By David Yang, Team Lead
Dynamic app containment (DAC) in endpoint security can be complicated without the right systems and tools. ECS has found McAfee’s Adaptive Threat Prevention (ATP) offers unparalleled DAC capabilities, preventing myriad cybersecurity disasters. For it to be effective, though, users must be dedicated to monitoring, aligning and tuning ATP, along with Real Protect and DAC, all of which require time, effort and skill. Let’s take a look at some terms, tools, and tips.
What is ATP?
ATP is the tool that contains both Real Protect and DAC. It is a module that gets installed on the endpoint. ATP has the ability to block or allow files based on reputation on its own. Then, if the reputation is unknown, ATP uses Real Protect or DAC.
The security policy for both Real Protect and DAC are included in ATP.
Real Protect in endpoint security: on-premise and in the cloud
A two-part cybersecurity tool, the Real Protect scanner inspects suspicious files and activities on client systems to detect malicious patterns using machine-learning. The scanner can then use this information to detect zero-day malware.
This innovative tool is one of the only of its kind that uses machine learning for endpoint security, making it a go-to for ECS cyber techs and analysts
Real Protect is client-based as well as cloud-based. Both include dynamic link library (DLL) scanning to keep trusted processes from loading untrusted portable executable (PE) and DLL files.
By seeking patterns, Real Protect can recognize known malware, scanning files and apps to see if they look the same as the malware. While Real Protect won’t recognize a particular file, it will recognize attributes of malware.
Client-based Real Protect
Client-based Real Protect uses machine learning on the client system to determine whether the file matches known malware. If the client system is connected to the internet, Real Protect sends telemetry information to the cloud, but it doesn’t use the cloud for analysis.
The client-based scanning sensitivity levels, which are rooted in mathematical formulas, assign “tolerance” to suspicious activity to assess whether the file matches malware. The higher the sensitivity level, the more malware matches will be found. Allowing more detections can result in more false positives.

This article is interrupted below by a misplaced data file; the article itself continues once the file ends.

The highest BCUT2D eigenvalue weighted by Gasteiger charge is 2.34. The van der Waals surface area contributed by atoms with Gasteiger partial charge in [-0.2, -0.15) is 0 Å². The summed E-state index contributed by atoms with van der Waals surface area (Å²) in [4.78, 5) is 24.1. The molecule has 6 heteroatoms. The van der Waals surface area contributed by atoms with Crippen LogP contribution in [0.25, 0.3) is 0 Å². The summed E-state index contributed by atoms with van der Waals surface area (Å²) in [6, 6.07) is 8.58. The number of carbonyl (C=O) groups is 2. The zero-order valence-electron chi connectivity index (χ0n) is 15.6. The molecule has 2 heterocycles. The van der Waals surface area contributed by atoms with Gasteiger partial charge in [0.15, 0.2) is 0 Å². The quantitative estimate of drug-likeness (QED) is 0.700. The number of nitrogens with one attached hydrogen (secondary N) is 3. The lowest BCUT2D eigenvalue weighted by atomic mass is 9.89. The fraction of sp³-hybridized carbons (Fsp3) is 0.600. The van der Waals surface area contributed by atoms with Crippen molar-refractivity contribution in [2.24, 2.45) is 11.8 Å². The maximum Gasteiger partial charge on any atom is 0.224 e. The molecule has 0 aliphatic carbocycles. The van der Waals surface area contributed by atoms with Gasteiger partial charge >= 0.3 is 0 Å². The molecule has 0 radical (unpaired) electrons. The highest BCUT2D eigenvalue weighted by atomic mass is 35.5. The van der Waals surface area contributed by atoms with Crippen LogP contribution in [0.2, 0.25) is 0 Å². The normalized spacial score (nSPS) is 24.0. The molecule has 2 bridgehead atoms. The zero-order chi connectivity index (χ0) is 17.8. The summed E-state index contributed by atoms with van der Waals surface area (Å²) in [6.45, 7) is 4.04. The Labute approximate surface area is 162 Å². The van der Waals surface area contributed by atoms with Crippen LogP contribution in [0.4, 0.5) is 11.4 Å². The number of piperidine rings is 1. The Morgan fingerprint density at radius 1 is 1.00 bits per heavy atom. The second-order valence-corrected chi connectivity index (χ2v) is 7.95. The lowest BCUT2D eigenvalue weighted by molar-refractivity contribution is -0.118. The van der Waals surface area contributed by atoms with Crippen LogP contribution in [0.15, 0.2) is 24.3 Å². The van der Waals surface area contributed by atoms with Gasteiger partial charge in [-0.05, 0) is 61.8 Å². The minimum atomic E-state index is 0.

Cloud-based Real Protect
Cloud-based Real Protect collects and sends file attributes and behavioral information to the machine-learning system in the cloud for malware analysis. This version of Real Protect also uses machine learning to analyze files to see if any malware-like criteria. Files that come up with a match are blocked.
To run efficiently and stay current, both cloud-based and client-based Real Protect need to be updated, just like any other system or tool. In order to accomplish this, the client software connects to a local or remote McAfee server or directly to a site on the internet. Endpoint security then checks for:
Updates to the content files that detect threats
Content files that contain definitions for threats, such as viruses and spyware
Upgrades to software components, such as patches and hotfixes
Dynamic App Containment: the sandbox and beyond
DAC is endpoint protection in a private sandbox. DAC allows unknown files to run in a container (the “sandbox”), limiting what they can do. When a file is sandboxed, it is separated from other programs so if security issues come up, they will not spread to other areas of the network. Based on a file’s reputation, DAC can sandbox a file and run the file against a set of rules. If the file or process triggers enough “block” containment rules to exhibit suspicious behavior, the file is automatically blocked for not following the rules.
Tips for running ATP with Real Protect and DAC
While ATP is a powerful cybersecurity tool, it is not used in a vacuum. ECS takes an integrated approach, combining analytics, threat intelligence, and cybersecurity experts. Therefore, when you decide to use ATP along with Real Protect and DAC, consider integration with other tools from McAfee like Advanced Threat Defense (ATD), Data Exchange Layer (DXL), and Threat Intelligence Exchange (TIE).
You will want to make sure you are running TIE and Global Threat Intelligence (GTI) to collect reputations before enabling DAC. These makes the task of tuning less labor intensive because it aids in automated reputation analysis.
Then, get ready for a lot of tuning, because DAC requires it constantly to sift out false positives.
To help you tune, you will need to build reports around events and based on those reports, adjust tolerance as necessary. Then, address the threats to see if they are actual threats or false positives.
It’s also important to know your environment. If Real Protect is operating in a high-change environment with a lot of developers, set sensitivity to scanning as appropriate, since developers write programs that sometimes have attributes of malware but aren’t, resulting in a false positive.
Give yourself time. Real Protect and DAC’s policies aren’t overly complicated, but it’s time consuming to prepare them to run in a specific environment.
Finally, when you are ready to implement ATD along with Real Protect and DAC, make sure you use the observe node first to avoid blocking too many false positives. You want to ensure the protection is solid but has the least amount of impact possible.
Questions about how ECS manages endpoint security for clients? Read about one of our approaches here, and reach out to an ECS cyber expert for more information.